Jack Leonard, chairman, said the company had been trimmed back to suit 'the worst trading environment I have ever experienced', and added: 'There is cause for optimism.'
Orders - 75 per cent of which come from abroad - were slightly ahead of last year and Mr Leonard expected the devaluation of sterling to boost profits this year.
Mr Hultman said that when he was appointed in September 1991 Eurotherm was a 'loose federation of companies which had stagnated after 20 years of good growth'. Internal budgets then were forecasting 20 per cent sales growth despite little evidence from order books.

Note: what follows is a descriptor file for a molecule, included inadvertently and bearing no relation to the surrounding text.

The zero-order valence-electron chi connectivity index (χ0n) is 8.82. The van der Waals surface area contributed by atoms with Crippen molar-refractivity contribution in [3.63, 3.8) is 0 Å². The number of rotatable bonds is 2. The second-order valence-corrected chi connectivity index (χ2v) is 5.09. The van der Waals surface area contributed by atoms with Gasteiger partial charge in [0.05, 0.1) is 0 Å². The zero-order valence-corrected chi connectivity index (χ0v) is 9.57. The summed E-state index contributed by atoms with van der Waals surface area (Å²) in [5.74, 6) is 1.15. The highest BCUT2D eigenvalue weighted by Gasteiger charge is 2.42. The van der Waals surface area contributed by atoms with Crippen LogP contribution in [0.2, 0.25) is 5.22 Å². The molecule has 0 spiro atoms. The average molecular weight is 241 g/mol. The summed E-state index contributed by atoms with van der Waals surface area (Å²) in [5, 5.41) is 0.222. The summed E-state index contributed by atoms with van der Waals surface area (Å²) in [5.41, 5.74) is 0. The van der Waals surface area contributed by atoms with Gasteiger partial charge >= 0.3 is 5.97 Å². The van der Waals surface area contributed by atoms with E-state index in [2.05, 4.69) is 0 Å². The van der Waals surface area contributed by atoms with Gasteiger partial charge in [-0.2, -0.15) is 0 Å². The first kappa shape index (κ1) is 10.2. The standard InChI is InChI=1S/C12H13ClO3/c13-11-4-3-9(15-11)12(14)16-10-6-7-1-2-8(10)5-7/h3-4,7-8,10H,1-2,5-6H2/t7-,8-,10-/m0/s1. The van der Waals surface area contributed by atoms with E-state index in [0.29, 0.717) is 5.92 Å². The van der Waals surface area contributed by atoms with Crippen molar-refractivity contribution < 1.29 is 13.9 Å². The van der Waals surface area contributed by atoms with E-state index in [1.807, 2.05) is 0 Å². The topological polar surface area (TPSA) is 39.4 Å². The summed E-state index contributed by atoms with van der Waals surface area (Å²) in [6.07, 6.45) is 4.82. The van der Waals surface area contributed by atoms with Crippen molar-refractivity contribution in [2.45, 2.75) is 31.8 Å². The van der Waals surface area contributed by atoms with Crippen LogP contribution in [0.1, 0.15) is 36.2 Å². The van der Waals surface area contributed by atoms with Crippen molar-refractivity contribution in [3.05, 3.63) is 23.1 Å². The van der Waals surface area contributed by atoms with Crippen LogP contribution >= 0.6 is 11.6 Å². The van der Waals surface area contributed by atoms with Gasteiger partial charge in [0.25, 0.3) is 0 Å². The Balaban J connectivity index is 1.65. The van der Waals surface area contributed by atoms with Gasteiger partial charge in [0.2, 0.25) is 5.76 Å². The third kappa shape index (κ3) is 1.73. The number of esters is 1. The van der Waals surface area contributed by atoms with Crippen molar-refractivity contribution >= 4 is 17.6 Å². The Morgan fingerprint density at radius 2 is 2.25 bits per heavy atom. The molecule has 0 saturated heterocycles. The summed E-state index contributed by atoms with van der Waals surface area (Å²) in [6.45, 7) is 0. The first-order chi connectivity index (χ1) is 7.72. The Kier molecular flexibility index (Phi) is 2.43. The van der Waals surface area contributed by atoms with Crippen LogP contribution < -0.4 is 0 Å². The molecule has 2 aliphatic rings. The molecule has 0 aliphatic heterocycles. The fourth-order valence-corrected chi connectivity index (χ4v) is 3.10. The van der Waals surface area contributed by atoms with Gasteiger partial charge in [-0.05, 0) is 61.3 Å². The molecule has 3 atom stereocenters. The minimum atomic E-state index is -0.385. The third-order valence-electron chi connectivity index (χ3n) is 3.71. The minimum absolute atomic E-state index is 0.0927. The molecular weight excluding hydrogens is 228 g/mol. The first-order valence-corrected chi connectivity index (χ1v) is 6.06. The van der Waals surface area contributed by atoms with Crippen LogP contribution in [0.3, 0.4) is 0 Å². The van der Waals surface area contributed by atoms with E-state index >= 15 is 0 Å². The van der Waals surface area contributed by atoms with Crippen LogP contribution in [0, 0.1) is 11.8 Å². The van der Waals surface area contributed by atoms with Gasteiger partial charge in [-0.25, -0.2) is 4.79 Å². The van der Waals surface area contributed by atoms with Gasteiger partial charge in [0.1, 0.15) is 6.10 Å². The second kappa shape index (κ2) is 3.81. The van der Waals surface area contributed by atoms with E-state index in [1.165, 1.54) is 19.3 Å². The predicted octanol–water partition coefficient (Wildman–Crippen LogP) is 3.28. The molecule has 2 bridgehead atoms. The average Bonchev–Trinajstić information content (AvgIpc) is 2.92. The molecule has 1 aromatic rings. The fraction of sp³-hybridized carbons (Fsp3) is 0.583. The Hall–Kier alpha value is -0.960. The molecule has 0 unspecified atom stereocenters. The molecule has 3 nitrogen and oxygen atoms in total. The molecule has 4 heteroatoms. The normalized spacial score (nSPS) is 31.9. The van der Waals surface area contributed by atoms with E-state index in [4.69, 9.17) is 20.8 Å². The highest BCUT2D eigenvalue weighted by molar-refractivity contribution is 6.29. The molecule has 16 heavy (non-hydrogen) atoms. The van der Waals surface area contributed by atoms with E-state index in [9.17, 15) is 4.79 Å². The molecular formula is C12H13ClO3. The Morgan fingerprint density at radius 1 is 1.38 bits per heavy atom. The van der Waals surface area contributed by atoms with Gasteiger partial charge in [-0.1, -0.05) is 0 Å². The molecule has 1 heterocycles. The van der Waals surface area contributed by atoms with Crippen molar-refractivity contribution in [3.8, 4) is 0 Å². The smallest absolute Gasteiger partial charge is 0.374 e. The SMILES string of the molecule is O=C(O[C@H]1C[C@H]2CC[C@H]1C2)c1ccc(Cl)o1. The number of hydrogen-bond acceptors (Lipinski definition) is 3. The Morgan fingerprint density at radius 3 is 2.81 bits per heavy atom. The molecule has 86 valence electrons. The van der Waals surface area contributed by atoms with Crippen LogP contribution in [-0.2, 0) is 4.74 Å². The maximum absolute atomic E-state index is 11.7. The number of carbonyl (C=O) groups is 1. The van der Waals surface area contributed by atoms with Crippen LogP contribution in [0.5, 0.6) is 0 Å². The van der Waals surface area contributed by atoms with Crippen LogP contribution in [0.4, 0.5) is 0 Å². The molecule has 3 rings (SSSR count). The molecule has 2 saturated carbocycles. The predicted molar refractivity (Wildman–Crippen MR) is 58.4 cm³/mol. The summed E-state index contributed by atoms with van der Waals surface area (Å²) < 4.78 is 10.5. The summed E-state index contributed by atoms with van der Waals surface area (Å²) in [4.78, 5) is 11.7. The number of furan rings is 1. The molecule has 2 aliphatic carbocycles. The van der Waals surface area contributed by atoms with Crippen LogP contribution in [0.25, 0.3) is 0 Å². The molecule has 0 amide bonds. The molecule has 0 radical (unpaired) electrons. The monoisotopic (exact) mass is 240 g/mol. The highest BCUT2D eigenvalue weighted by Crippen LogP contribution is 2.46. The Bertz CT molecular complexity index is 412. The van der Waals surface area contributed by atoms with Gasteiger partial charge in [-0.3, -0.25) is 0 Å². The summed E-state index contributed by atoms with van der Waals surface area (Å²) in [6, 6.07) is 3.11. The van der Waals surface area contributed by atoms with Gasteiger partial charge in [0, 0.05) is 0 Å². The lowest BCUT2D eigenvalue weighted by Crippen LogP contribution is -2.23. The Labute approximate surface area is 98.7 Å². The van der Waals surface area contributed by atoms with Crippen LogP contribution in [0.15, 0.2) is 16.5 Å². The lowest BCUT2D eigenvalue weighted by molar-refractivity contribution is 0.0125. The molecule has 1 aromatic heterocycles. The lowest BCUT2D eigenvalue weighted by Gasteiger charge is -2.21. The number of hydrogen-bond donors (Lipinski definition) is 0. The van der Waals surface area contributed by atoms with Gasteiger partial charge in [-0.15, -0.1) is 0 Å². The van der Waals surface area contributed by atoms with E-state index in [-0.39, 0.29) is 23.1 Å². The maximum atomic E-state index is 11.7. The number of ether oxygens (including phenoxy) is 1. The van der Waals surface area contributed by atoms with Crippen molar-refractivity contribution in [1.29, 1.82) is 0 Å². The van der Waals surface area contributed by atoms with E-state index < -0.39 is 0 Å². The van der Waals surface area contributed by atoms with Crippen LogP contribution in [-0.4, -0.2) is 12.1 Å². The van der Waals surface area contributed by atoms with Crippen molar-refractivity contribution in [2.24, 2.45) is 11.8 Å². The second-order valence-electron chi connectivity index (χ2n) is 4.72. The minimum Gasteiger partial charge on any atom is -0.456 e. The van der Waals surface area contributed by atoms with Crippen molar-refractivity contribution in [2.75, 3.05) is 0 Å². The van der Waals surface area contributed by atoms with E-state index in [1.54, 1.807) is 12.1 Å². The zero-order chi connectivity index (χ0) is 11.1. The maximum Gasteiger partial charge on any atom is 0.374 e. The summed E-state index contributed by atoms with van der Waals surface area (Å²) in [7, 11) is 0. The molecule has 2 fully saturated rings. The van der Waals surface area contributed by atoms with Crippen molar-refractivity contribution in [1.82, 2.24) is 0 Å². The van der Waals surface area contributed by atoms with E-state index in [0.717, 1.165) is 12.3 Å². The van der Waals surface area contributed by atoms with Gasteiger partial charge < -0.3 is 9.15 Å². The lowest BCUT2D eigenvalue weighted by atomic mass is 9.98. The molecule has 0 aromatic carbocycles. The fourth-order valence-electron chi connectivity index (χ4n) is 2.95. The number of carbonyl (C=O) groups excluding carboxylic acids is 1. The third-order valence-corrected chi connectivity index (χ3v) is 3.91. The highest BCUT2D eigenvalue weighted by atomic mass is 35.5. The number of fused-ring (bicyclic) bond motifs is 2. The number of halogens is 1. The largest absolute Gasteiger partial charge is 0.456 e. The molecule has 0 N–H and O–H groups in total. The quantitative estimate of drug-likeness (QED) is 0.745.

Mr Hultman sent the budgets back, arranged the businesses into five divisions and reduced overheads of pounds 60m by about pounds 5m a year. Staff numbers were reduced by a third.
Gearing was reduced to 13 per cent from 30 per cent a year ago which, combined with lower interest rates, halved the interest charge to pounds 1m.
Lower staff numbers ensured that operating margins almost doubled to 10 per cent.
Mr Hultman said that margins of 15 per cent were a reasonable expectation for a company like Eurotherm, although he thought 12 per cent would represent a good achievement this year.
Earnings per share rose 110 per cent to 22.3p (10.6p). The final dividend of 5p made a total of 7.2p, 11 per cent up on last year.Reuse content